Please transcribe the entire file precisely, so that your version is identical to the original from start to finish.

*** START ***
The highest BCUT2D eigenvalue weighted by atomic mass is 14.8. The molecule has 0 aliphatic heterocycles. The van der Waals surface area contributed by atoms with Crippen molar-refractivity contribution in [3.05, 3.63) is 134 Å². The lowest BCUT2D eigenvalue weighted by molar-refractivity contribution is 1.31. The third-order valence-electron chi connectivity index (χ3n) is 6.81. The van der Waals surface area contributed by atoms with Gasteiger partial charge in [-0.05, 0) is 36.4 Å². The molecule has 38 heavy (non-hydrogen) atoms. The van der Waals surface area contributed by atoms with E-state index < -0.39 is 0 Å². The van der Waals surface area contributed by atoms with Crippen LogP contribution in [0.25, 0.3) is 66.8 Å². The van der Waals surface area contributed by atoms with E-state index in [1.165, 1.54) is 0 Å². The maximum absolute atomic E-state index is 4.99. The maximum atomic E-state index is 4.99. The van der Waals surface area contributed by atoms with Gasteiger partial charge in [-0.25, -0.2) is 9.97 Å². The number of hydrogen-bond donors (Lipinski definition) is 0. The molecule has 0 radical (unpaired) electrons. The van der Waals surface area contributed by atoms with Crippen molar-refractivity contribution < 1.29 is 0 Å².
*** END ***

The highest BCUT2D eigenvalue weighted by atomic mass is 14.8. The molecule has 0 aliphatic heterocycles. The van der Waals surface area contributed by atoms with Crippen molar-refractivity contribution in [3.05, 3.63) is 134 Å². The lowest BCUT2D eigenvalue weighted by molar-refractivity contribution is 1.31. The third-order valence-electron chi connectivity index (χ3n) is 6.81. The van der Waals surface area contributed by atoms with Gasteiger partial charge in [-0.05, 0) is 36.4 Å². The molecule has 38 heavy (non-hydrogen) atoms. The van der Waals surface area contributed by atoms with E-state index < -0.39 is 0 Å². The van der Waals surface area contributed by atoms with Crippen LogP contribution in [0.25, 0.3) is 66.8 Å². The van der Waals surface area contributed by atoms with E-state index in [1.165, 1.54) is 0 Å². The maximum absolute atomic E-state index is 4.99. The maximum atomic E-state index is 4.99. The van der Waals surface area contributed by atoms with Gasteiger partial charge in [-0.25, -0.2) is 9.97 Å². The number of hydrogen-bond donors (Lipinski definition) is 0. The molecule has 0 radical (unpaired) electrons. The van der Waals surface area contributed by atoms with Crippen molar-refractivity contribution < 1.29 is 0 Å².